Regulatory History of the FDA
FDA’s modern regulatory functions began with the passage of the Pure Food and Drugs Act of 1906 [i], which prohibited interstate commerce in adulterated and misbranded food and drugs; preventing the manufacture, sale, or transportation of adulterated or misbranded or poisonous or deleterious foods, drugs, medicines, and liquors.
The Food, Drug, and Cosmetic Act of 1938 [ii] required that drugs be labeled with adequate directions for safe use, mandated pre-market approval of all new drugs, such that a manufacturer would have to prove to FDA that a drug was safe before it could be sold, and prohibited false therapeutic claims for drugs. Public outcry over the Elixir Sulfanilamide incident led to the passage of this Act. The solvent in this untested product was a highly toxic chemical analogue of antifreeze; over 100 people died, many of whom were children.
The Kefauver-Harris Amendments in 1962, which mandated efficacy as well as safety before a drug could be marketed, averted the therapeutic disaster with thalidomide of grossly deformed newborns, by not allowing its approval in the United States [iii].
In the 1970’s, reports of pacemaker failures and hearings on Dalkon Shield injuries in thousands of women (after decades of strained FDA resources to remove widely distributed quack machines and gadgets) led to the Medical Device Amendments of 1976 [iv].
Prescription Drug User Fee Act (PDUFA)
The Prescription Drug User Fee Act (PDUFA) was enacted in 1992 and renewed in 1997 (PDUFA II), 2002 (PDUFA III), 2007 (PDUFA IV), and 2012 (PDUFA V). It authorizes FDA to collect fees from companies that produce certain human drug and biological products.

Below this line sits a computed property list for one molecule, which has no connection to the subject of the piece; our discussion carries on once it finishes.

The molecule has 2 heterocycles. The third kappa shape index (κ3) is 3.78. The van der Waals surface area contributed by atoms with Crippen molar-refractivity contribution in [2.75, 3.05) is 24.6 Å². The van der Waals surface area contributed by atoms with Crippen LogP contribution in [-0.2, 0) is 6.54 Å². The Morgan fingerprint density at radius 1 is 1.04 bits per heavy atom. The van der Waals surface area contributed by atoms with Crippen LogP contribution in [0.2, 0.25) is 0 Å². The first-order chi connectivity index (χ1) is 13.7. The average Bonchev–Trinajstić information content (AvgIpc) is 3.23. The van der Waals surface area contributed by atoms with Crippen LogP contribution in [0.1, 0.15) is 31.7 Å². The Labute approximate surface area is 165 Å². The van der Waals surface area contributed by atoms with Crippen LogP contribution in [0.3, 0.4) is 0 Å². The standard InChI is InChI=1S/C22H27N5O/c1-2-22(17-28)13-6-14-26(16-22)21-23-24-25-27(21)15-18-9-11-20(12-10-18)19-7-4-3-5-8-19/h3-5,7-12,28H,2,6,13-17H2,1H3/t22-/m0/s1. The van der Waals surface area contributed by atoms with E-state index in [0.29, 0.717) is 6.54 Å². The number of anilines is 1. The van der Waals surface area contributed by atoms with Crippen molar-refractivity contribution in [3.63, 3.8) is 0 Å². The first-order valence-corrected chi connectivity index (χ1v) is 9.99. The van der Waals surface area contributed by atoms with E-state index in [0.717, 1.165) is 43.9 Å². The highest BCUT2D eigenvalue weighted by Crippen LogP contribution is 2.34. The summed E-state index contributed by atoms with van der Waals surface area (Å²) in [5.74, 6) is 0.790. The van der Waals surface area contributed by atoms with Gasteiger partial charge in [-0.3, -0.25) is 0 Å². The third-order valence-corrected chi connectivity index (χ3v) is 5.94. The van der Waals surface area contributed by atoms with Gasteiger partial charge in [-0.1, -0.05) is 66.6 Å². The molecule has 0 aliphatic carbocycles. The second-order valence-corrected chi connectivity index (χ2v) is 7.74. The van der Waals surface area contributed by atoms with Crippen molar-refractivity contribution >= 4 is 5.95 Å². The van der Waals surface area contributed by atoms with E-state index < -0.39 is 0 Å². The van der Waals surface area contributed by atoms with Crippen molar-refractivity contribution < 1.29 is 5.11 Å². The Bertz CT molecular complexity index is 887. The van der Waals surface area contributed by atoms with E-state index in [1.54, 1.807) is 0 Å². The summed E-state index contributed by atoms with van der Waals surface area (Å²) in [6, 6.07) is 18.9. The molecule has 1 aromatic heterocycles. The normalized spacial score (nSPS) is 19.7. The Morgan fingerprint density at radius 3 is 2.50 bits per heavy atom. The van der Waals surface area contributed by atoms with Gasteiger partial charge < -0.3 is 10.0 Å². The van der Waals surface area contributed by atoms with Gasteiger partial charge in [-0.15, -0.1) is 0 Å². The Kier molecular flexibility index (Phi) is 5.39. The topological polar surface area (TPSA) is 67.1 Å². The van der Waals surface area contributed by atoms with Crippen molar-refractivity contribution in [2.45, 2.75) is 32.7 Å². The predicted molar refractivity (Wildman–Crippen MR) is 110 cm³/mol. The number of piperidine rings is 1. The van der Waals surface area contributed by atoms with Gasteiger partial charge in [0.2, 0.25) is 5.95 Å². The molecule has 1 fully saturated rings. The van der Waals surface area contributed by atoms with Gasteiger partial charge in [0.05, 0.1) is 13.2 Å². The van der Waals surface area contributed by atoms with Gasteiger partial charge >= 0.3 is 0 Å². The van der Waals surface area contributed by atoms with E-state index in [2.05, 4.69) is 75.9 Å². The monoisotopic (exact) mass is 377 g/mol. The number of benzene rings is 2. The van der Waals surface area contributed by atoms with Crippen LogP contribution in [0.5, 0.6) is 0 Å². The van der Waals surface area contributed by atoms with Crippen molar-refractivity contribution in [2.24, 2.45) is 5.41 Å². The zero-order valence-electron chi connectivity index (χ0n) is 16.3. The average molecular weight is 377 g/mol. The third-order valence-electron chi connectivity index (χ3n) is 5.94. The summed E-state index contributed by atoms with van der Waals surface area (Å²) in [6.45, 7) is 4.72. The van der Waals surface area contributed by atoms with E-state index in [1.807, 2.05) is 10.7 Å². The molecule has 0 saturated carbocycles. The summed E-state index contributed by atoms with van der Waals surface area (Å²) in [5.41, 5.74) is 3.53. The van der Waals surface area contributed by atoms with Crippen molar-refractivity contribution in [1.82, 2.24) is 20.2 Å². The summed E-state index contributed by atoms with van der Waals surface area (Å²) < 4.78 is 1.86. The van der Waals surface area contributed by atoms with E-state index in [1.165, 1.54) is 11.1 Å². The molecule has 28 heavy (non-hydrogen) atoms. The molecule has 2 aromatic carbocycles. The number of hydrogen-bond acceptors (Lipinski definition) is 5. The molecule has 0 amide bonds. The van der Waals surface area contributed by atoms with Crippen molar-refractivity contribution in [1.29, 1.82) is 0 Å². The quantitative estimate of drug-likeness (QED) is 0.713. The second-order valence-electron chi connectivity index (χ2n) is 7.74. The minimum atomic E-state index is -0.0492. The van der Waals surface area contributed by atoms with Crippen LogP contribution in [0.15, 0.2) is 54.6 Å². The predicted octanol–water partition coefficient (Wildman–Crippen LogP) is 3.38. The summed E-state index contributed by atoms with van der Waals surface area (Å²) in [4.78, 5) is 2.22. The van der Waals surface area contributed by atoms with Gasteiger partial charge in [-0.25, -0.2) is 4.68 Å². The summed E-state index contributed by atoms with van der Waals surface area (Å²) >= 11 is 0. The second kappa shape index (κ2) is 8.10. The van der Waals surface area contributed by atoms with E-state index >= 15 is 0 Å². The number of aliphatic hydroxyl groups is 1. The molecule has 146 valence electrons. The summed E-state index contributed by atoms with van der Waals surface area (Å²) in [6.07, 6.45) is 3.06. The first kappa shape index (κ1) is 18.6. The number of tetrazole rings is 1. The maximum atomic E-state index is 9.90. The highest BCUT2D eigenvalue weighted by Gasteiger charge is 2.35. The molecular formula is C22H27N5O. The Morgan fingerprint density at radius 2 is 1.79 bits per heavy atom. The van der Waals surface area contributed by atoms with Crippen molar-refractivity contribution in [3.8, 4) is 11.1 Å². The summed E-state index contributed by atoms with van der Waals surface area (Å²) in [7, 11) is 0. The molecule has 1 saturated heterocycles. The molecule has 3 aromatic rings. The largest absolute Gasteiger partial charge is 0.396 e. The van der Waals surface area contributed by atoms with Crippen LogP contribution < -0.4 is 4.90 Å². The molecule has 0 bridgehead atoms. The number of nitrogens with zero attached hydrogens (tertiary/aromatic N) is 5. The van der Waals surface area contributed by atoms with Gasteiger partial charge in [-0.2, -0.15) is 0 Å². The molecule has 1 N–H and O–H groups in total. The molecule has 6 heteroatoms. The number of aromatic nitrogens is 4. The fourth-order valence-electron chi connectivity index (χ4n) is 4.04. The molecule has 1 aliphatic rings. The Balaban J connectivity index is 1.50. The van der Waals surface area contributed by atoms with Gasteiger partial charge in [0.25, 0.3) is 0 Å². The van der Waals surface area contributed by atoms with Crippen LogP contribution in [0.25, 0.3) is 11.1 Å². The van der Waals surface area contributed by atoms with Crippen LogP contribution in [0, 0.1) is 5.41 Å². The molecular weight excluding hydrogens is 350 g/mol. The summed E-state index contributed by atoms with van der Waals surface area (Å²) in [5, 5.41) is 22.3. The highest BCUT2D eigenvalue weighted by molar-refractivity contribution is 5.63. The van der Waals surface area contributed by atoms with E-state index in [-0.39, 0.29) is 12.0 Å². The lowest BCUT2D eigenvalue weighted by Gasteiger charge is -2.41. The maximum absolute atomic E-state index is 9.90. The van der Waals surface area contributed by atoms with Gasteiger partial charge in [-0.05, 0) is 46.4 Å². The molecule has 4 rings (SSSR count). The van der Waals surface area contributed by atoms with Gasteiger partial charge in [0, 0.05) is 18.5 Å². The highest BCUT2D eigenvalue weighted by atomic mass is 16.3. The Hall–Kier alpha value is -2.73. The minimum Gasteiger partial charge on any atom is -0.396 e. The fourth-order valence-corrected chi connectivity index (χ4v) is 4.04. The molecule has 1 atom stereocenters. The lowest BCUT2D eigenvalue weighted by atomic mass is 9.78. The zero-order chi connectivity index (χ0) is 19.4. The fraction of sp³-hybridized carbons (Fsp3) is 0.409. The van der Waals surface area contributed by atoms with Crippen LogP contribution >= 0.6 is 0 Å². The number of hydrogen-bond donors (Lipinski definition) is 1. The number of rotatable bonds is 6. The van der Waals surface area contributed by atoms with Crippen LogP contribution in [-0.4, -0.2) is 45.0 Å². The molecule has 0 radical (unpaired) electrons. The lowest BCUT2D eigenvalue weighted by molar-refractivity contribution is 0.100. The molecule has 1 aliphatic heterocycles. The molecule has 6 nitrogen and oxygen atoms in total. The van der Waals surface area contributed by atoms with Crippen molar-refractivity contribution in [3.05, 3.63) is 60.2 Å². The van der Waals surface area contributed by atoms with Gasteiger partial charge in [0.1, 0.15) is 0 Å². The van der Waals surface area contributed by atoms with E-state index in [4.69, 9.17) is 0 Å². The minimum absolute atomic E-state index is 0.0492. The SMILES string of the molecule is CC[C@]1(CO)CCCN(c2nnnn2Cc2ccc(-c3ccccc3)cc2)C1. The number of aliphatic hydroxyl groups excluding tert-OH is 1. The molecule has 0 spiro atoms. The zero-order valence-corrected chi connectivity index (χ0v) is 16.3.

FDAAA (FDA Amendments Act) 2007 and FDASIA (FDA Safety and Innovation Act) 2012
Ensuring the safety, effectiveness and quality of human drugs is an increasingly complicated regulatory task, requiring expert consideration of a multitude of complex factors. The passage of the Food and Drug Administration Amendments Act (FDAAA) of 2007 provided FDA with additional requirements, authorities, and resources with regard to both pre- and post-market drug safety, and directed FDA to develop a systematic, scientifically sound approach to managing the risk-benefit ratio of a drug throughout its lifecycle, with an explicit focus on post-approval safety. The act required increased activities for active post-market risk identification and analysis particularly those related to tools and methods for data access and analysis. [v]
FDA [vi] can thus require manufacturers to:
- conduct safety studies and clinical trials upon or after drug approval. Prior to FDAAA, these studies were conducted by manufacturers as voluntary commitments. Since 2008, FDA has required more than 385 postmarketing drug safety studies;
- change a drug’s label to include new safety information. Prior to FDAAA, FDA did not have authority to order such label changes. Since 2008, FDA has required new safety labeling 65 times;